Generic Name: Amphetamine and Dextroamphetamine
Brand Name: Adderall
What is Adderall?
Adderall consists of amphetamine, which got synthesized in Germany in the year 1887. It is in pharmaceutical use in the United States since 1927. The U.S. government distributed amphetamine and dextroamphetamine among the soldiers and pilots in World War II, as a “go pill” to fight fatigue and maintain morale and alertness.
Adderall is an amphetamine and dextroamphetamine combination useful in managing attention deficit hyperactivity disorder and narcolepsy. These two drugs belong to the group of central nervous system stimulants.
Adderall works to treat ADHD by increasing attention and alertness and decreasing restlessness in people who cannot concentrate, are overactive or easily distracted. It is helpful as a part of a complete treatment program that includes psychological, social, emotional, and educational therapy.
Adderall is a medicine obtained only on a doctor’s prescription. Medication prescriptions are non-refillable. Patients need to get a new prescription each time they want Adderall.
Adderall is available in two dosage formulations:
- Extended-Release Capsules
- Immediate Release Tablets
It is necessary to weigh the risks associated with medicine against its beneficial effects. For taking Adderall, consider the following before use:
Tell your doctor about any unusual or allergic reactions to Adderall or any other central nervous system stimulant. Also, inform about any other allergies such as food, animals, dye, or preservatives allergies you have. Read the medication guide carefully for all active and non-active ingredients of the medication.
Certain medications interact with Adderall. The effects can be dangerous in some cases. In these cases, a doctor may tell you not to take two medications together or may adjust the number of doses. When a person is taking Adderall, it is essential to let the doctor know if they are taking any of the listed-below medicines.
Using Adderall with the following medications is not recommendable as their interaction may cause severe unwanted effects:
- Methylene blue
Clinical studies performed to test the problems limiting the use of Adderall in children demonstrates no issues. However, it is only safe to use for children above 3 years of age in case of immediate-release Adderall tablets and children above 6 years of age for extended-release Adderall.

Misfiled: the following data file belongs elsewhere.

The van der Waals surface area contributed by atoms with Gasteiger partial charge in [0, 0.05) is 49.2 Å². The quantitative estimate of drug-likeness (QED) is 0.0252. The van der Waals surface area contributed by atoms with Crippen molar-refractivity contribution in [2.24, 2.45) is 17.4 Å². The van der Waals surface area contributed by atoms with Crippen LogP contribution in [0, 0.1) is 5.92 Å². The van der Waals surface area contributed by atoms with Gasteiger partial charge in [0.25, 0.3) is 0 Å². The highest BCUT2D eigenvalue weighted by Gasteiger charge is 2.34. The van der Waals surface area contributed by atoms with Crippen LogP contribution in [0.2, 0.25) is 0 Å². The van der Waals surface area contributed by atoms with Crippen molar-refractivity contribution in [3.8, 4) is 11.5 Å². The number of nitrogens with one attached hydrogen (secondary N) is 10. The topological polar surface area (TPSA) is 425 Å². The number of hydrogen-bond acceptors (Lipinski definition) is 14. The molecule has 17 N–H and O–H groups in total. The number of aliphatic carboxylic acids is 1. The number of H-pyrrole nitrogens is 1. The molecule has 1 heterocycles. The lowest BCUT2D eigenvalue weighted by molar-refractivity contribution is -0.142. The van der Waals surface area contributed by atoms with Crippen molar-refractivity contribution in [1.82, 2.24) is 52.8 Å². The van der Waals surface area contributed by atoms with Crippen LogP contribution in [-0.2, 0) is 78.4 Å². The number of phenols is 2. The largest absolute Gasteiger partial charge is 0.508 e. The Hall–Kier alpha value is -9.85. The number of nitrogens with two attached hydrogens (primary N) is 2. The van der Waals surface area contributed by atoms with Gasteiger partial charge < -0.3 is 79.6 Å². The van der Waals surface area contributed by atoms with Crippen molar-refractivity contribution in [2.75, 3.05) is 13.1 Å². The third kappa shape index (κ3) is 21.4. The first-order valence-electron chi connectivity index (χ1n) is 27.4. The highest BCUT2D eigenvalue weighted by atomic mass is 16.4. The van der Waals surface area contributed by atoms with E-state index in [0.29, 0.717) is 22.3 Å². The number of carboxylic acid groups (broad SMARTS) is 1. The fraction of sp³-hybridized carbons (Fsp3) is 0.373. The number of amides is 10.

No studies performed to date demonstrate any geriatric-specific problems limiting the use of Adderall in geriatric patients. However, elderly patients are at a higher risk of having side effects such as age-related kidney, liver, or heart problems, which require cautious adjustment in daily dosages for geriatric patients.
Pregnancy & Breastfeeding
Studies in pregnant and breastfeeding women demonstrate harmful effects on the unborn or newborn child. Doctors should prescribe an alternative to Adderall in case of pregnancy and nursing.
ContraindicationsThe presence of other health conditions affects the use of Adderall. Be sure to tell the doctor if you have:
- Severe agitation
- Severe anxiety
- Coronary heart disease
- History of drug abuse
- Recent heart attack
- Heart or blood vessel diseases
- Heart rhythm problems
- Moderate to severe hypotension
- History of stroke
- Severe tension
- A family history of bipolar disorder or manic illness
- Depression or a family history of depression
- History of psychosis
- Raynaud disease
- Seizures disorder
- Tourette syndrome
- Severe liver or kidney disease
Take Adderall only as directed by a medical professional. Never take more or less of the medicine, do not take it more often, and never take the medication for a more extended period than directed. Taking Adderall too much or too often can make you dependent physically or mentally.
Adderall comes with a medical guide. Read and follow it carefully. If you have any queries, consult some trusted medical professionals.